In June this year the University of Reading’s biologists went gently nuts. At least one may be forgiven for thinking it the best explanation for the steady procession of people circling behind the glasshouses on the trail of a most unassuming little plant. It’s called mousetail, Myosurus minimus, and whilst it may not look like much, there were actually some perfectly good explanations for all the fuss.
Firstly, mousetail had been thought extinct on campus, and whilst the seeds are said to persist for many years, the reappearance of a healthy population was nonetheless heartening for Whiteknights biodiversity aficionados. It has also become a scarce plant nationally, perhaps due to habitat loss, and is therefore rather a nice addition to the current campus flora.
Lastly, as a master of disguise it is of some botanical interest. With narrow leaves and a spike-like green inflorescence (from whence the name) mousetail resembles a plantain, but is actually in the same family as buttercups, Ranunculaceae. Things are not always what they appear.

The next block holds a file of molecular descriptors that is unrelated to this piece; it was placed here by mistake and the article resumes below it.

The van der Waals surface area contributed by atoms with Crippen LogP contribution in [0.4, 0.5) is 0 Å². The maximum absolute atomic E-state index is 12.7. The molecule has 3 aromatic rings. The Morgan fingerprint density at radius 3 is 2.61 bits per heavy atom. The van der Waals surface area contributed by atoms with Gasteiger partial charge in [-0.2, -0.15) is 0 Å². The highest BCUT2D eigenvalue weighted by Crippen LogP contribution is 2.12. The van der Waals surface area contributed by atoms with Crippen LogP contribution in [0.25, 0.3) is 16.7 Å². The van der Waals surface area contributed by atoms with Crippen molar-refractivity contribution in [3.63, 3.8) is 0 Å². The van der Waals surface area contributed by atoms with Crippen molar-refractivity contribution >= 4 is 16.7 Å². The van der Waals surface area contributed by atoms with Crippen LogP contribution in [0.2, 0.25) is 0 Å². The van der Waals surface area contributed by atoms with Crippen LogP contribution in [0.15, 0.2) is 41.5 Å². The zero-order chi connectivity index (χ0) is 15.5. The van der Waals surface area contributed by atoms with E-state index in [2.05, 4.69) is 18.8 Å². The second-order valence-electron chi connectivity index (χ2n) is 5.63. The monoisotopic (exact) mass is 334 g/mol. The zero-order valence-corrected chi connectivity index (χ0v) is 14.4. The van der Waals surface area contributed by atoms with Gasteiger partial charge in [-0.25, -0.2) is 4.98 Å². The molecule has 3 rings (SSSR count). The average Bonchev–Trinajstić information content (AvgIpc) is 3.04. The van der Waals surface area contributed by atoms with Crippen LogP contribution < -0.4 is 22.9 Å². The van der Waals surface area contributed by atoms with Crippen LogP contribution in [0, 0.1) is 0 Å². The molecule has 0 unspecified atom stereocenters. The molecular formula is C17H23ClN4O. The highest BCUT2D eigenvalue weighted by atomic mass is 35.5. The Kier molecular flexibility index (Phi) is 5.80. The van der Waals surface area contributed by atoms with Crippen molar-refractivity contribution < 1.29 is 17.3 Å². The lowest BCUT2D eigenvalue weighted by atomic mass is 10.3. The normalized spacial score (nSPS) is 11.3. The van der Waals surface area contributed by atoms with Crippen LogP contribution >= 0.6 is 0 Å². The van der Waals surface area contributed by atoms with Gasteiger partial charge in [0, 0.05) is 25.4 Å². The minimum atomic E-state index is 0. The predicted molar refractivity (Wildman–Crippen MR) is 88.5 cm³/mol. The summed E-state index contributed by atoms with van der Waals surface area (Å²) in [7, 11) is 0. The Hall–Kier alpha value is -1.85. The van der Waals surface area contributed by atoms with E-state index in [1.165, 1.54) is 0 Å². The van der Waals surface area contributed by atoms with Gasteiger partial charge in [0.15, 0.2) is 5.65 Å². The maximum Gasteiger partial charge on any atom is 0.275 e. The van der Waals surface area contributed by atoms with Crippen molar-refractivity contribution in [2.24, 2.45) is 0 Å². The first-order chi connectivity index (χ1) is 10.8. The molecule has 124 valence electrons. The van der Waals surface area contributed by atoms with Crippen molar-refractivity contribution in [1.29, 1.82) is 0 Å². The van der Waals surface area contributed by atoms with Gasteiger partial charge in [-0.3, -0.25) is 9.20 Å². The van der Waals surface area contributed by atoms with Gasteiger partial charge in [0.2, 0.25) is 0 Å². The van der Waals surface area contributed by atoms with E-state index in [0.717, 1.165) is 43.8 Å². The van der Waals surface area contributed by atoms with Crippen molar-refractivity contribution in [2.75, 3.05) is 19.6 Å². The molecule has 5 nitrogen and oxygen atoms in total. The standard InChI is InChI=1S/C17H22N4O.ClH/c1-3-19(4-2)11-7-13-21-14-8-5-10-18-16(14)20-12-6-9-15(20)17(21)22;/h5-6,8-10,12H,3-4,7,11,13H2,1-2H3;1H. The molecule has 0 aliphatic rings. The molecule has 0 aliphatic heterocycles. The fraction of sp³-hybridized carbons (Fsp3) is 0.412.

I can’t say that mousetail is the most spectacular species I’ve seen all year, but it is a rather sweet little plant. And I couldn’t fail to be heartened by the interest shown from a surprisingly high proportion of the people who work and study in my department. These are people who notice the unnoticed, and who care about the lost and forgotten things under our feet. If in the world’s eyes we have all indeed gone slightly mad, then it is just the right sort of madness, and one I am very proud to share in.